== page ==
Of course Saul was the first king, then came David and then the wisest of all, Solomon. If we go to the book of 1 Kings we can find a lot about what it would have been like to live under his rule. When you look at the opulence of Solomon he appears to me to have been a very vain person. Perhaps that's why he later could conclude that "all is vanity." He should know. He seemed to have a passion for opulence and magnificence and I'm here to tell you that O and M don't come cheap.

Like all governments, Solomon's had to be supported. Where do you suppose the funds for the maintenance of Solomon's lifestyle,(er government) came from? If you said "from the people" again you are absolutely correct. Let's look at a few of the costs incurred by his subjects.

In 1 Kgs. 4:22-23 we read what it cost to feed just the royal family and their guests. How about 330 bushels of flour, 660 bushels of meal, 10 fat oxen and 20 regular oxen, 100 sheep, besides other animals and fowls - PER DAY! Plus he had 60 personal bodyguards drawn from the "most valiant men of Israel" that were tasked with guarding his sleeping quarters.

Here's something else about wise old Solomon - he liked to build things. He spent 7 ½ years building the Temple. If you remember, his father David had stored up most of the material for this Temple, but also remember - he was a king too. So where did his funds come from? You guessed it again.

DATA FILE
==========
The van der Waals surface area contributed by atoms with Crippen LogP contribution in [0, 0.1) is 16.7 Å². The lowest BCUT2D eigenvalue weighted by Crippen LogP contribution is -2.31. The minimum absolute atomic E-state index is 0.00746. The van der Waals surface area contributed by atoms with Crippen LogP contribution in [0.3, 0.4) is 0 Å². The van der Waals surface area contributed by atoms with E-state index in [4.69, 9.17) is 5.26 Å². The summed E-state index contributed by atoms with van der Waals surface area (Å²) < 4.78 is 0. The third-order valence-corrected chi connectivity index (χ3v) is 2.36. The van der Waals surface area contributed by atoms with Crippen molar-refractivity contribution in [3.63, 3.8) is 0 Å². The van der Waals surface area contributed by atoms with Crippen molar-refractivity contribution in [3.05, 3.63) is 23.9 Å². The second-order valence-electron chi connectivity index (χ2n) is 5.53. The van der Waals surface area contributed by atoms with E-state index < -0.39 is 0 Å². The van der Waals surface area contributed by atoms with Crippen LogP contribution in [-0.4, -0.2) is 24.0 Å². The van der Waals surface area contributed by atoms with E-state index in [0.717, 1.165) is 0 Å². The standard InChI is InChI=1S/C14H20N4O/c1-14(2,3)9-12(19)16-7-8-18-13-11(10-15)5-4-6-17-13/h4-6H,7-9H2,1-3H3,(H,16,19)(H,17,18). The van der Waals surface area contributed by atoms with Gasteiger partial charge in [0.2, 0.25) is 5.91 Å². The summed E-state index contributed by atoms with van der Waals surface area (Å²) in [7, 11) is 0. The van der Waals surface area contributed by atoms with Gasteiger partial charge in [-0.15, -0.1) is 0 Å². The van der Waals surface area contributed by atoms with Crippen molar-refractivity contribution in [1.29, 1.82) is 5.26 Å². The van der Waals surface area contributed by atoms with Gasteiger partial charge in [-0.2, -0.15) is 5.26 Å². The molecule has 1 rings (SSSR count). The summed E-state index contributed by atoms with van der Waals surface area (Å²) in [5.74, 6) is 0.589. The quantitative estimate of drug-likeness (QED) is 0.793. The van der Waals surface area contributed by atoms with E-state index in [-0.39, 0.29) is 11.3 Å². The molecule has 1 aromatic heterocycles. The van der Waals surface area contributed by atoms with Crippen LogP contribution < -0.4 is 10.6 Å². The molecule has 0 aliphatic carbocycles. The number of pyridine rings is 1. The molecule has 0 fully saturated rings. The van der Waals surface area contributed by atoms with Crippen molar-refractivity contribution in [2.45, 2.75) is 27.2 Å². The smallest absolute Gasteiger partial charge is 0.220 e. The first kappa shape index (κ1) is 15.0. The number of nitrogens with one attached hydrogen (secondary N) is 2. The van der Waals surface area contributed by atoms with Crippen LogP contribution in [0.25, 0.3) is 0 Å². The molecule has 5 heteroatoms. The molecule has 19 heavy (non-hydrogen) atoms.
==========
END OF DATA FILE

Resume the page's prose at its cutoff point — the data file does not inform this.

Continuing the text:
Solomon didn't stop with the Temple though. Since he had married the daughter of Pharaoh, he had to build her a palace. Then he built himself a palace and another great edifice, sort of a governmental house, called the "House of the Cedars of Lebanon." He built a city called Millo which was some sort of fort. Here's the kicker for all of this building by Solomon. 1 Kgs. 9:15 says that all of these construction projects were built with funds "levied" (IE: taxes) on the people.

Oh, he also built many storage cities, apparently to house all of the taxed property received from his subjects. Even though his reign was almost total peace, he built one place that had 4000 stalls for horses, chariots and 12,000 horsemen. Any idea how rough his army had it? They must have lived "high off the hog" as my daddy used to say. 1 Kgs. 4:27 says that they "lacked nothing." Here again, somebody had to foot the bill for all of this.

Beyond just the funds levied, Solomon put a levy on the people themselves. In 1 Kgs. 5 we see where he taxed the citizenry 10,000 men per month to go work in the quarries of Lebanon to cut and carry the stones for the Temple project.

Now if we were living in Solomon's kingdom and had put up with all the levies and taxes he demanded, think what it would have been like if we were there when he died and his dim-witted son, Rehoboam, took over. In 1 Kgs. 12 we see a very telling thing about Solomon's government. Verse 4 says that Solomon had made "their yoke grievous." That Solomon's "yoke" had been a "heavy one." In verse 11 Rehoboam tells the people that, if they thought his father's yoke had been heavy, they hadn't seen anything yet. (Paraphrasing by me)

Well, after considering it, I guess that I'm just as happy to be living now as under Solomon. Our king, excuse me, President, may not have a Temple and several palaces, but he does have an airplane that is estimated to run us peasants about 200 billion dollars a year in costs. And I'm so thankful that he doesn't have 700 wives and 300 concubines that we'd have to house and feed.

Ron Covey